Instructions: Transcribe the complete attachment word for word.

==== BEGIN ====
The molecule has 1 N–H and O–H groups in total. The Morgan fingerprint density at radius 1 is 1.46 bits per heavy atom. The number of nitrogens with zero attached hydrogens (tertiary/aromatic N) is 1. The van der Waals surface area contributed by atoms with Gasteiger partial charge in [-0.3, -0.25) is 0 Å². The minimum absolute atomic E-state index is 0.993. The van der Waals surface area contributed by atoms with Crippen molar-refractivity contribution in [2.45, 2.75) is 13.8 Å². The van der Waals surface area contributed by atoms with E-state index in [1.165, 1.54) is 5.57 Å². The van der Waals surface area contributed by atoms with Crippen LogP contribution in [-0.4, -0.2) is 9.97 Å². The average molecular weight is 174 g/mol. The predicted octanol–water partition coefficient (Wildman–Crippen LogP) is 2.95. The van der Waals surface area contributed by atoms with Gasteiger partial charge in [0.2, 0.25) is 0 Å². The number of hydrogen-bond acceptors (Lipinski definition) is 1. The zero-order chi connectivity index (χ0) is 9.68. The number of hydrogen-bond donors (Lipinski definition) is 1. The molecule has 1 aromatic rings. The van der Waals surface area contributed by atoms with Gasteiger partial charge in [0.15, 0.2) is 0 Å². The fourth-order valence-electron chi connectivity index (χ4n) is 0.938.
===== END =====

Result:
The molecule has 1 N–H and O–H groups in total. The Morgan fingerprint density at radius 1 is 1.46 bits per heavy atom. The number of nitrogens with zero attached hydrogens (tertiary/aromatic N) is 1. The van der Waals surface area contributed by atoms with Gasteiger partial charge in [-0.3, -0.25) is 0 Å². The minimum absolute atomic E-state index is 0.993. The van der Waals surface area contributed by atoms with Crippen molar-refractivity contribution in [2.45, 2.75) is 13.8 Å². The van der Waals surface area contributed by atoms with E-state index in [1.165, 1.54) is 5.57 Å². The van der Waals surface area contributed by atoms with Crippen LogP contribution in [-0.4, -0.2) is 9.97 Å². The average molecular weight is 174 g/mol. The predicted octanol–water partition coefficient (Wildman–Crippen LogP) is 2.95. The van der Waals surface area contributed by atoms with Gasteiger partial charge in [0.2, 0.25) is 0 Å². The number of hydrogen-bond acceptors (Lipinski definition) is 1. The zero-order chi connectivity index (χ0) is 9.68. The number of hydrogen-bond donors (Lipinski definition) is 1. The molecule has 1 aromatic rings. The van der Waals surface area contributed by atoms with Gasteiger partial charge in [0.15, 0.2) is 0 Å². The fourth-order valence-electron chi connectivity index (χ4n) is 0.938.